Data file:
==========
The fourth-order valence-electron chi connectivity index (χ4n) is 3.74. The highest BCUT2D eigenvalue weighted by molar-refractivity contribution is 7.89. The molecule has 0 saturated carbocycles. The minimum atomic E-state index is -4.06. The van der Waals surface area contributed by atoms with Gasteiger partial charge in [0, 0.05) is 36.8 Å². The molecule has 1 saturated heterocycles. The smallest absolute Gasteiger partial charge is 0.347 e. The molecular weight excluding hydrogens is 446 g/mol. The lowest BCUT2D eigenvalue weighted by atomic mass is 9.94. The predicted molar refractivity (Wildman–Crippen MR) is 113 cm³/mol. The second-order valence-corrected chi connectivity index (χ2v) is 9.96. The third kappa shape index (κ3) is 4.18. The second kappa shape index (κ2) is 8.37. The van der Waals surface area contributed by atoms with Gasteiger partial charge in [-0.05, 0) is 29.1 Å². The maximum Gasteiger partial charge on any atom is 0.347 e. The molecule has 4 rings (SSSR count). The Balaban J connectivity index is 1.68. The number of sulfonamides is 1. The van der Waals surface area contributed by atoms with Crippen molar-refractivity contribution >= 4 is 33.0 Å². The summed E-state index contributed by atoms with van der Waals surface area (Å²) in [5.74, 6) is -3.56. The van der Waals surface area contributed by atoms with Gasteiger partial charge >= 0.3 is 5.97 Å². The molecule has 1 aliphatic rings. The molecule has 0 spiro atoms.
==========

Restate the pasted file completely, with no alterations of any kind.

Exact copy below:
The fourth-order valence-electron chi connectivity index (χ4n) is 3.74. The highest BCUT2D eigenvalue weighted by molar-refractivity contribution is 7.89. The molecule has 0 saturated carbocycles. The minimum atomic E-state index is -4.06. The van der Waals surface area contributed by atoms with Gasteiger partial charge in [0, 0.05) is 36.8 Å². The molecule has 1 saturated heterocycles. The smallest absolute Gasteiger partial charge is 0.347 e. The molecular weight excluding hydrogens is 446 g/mol. The lowest BCUT2D eigenvalue weighted by atomic mass is 9.94. The predicted molar refractivity (Wildman–Crippen MR) is 113 cm³/mol. The second-order valence-corrected chi connectivity index (χ2v) is 9.96. The third kappa shape index (κ3) is 4.18. The second kappa shape index (κ2) is 8.37. The van der Waals surface area contributed by atoms with Gasteiger partial charge in [-0.05, 0) is 29.1 Å². The maximum Gasteiger partial charge on any atom is 0.347 e. The molecule has 4 rings (SSSR count). The Balaban J connectivity index is 1.68. The number of sulfonamides is 1. The van der Waals surface area contributed by atoms with Crippen molar-refractivity contribution >= 4 is 33.0 Å². The summed E-state index contributed by atoms with van der Waals surface area (Å²) in [5.74, 6) is -3.56. The van der Waals surface area contributed by atoms with Gasteiger partial charge >= 0.3 is 5.97 Å². The molecule has 1 aliphatic rings. The molecule has 0 spiro atoms.